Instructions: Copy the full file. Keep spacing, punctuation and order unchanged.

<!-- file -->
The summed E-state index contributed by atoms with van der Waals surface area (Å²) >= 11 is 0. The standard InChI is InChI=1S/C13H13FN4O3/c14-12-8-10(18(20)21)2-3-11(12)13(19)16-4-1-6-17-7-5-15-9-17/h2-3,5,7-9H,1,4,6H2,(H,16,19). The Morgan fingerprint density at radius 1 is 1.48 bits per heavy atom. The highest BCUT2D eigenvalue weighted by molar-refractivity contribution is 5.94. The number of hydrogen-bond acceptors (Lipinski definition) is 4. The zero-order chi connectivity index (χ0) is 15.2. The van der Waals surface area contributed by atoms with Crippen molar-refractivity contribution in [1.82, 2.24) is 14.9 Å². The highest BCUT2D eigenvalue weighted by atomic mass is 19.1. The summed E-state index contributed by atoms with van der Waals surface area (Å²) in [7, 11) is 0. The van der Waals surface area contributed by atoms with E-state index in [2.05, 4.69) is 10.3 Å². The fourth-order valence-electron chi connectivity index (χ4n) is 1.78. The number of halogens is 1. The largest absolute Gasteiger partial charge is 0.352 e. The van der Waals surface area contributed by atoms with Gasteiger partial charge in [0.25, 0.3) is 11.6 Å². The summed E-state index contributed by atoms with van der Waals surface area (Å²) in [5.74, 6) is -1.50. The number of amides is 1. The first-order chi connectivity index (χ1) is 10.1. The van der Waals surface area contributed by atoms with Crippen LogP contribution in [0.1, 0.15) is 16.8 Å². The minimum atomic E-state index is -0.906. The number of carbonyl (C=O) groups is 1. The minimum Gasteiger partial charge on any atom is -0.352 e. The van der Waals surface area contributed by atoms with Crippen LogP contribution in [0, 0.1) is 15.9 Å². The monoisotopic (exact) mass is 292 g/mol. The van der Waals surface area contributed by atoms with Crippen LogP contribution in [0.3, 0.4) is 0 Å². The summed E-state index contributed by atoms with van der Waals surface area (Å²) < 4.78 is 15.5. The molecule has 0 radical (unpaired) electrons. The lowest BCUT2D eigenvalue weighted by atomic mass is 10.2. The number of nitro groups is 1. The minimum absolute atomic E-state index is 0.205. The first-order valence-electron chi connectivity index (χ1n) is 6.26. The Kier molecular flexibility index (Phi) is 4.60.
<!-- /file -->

The summed E-state index contributed by atoms with van der Waals surface area (Å²) >= 11 is 0. The standard InChI is InChI=1S/C13H13FN4O3/c14-12-8-10(18(20)21)2-3-11(12)13(19)16-4-1-6-17-7-5-15-9-17/h2-3,5,7-9H,1,4,6H2,(H,16,19). The Morgan fingerprint density at radius 1 is 1.48 bits per heavy atom. The highest BCUT2D eigenvalue weighted by molar-refractivity contribution is 5.94. The number of hydrogen-bond acceptors (Lipinski definition) is 4. The zero-order chi connectivity index (χ0) is 15.2. The van der Waals surface area contributed by atoms with Crippen molar-refractivity contribution in [1.82, 2.24) is 14.9 Å². The highest BCUT2D eigenvalue weighted by atomic mass is 19.1. The summed E-state index contributed by atoms with van der Waals surface area (Å²) in [7, 11) is 0. The van der Waals surface area contributed by atoms with E-state index in [2.05, 4.69) is 10.3 Å². The fourth-order valence-electron chi connectivity index (χ4n) is 1.78. The number of halogens is 1. The largest absolute Gasteiger partial charge is 0.352 e. The van der Waals surface area contributed by atoms with Gasteiger partial charge in [0.25, 0.3) is 11.6 Å². The summed E-state index contributed by atoms with van der Waals surface area (Å²) in [5.74, 6) is -1.50. The number of amides is 1. The first-order chi connectivity index (χ1) is 10.1. The van der Waals surface area contributed by atoms with Crippen LogP contribution in [0.1, 0.15) is 16.8 Å². The minimum atomic E-state index is -0.906. The number of carbonyl (C=O) groups is 1. The minimum Gasteiger partial charge on any atom is -0.352 e. The van der Waals surface area contributed by atoms with Crippen LogP contribution in [0, 0.1) is 15.9 Å². The monoisotopic (exact) mass is 292 g/mol. The van der Waals surface area contributed by atoms with Crippen LogP contribution in [0.3, 0.4) is 0 Å². The summed E-state index contributed by atoms with van der Waals surface area (Å²) < 4.78 is 15.5. The molecule has 0 radical (unpaired) electrons. The lowest BCUT2D eigenvalue weighted by atomic mass is 10.2. The number of nitro groups is 1. The minimum absolute atomic E-state index is 0.205. The first-order valence-electron chi connectivity index (χ1n) is 6.26. The Kier molecular flexibility index (Phi) is 4.60.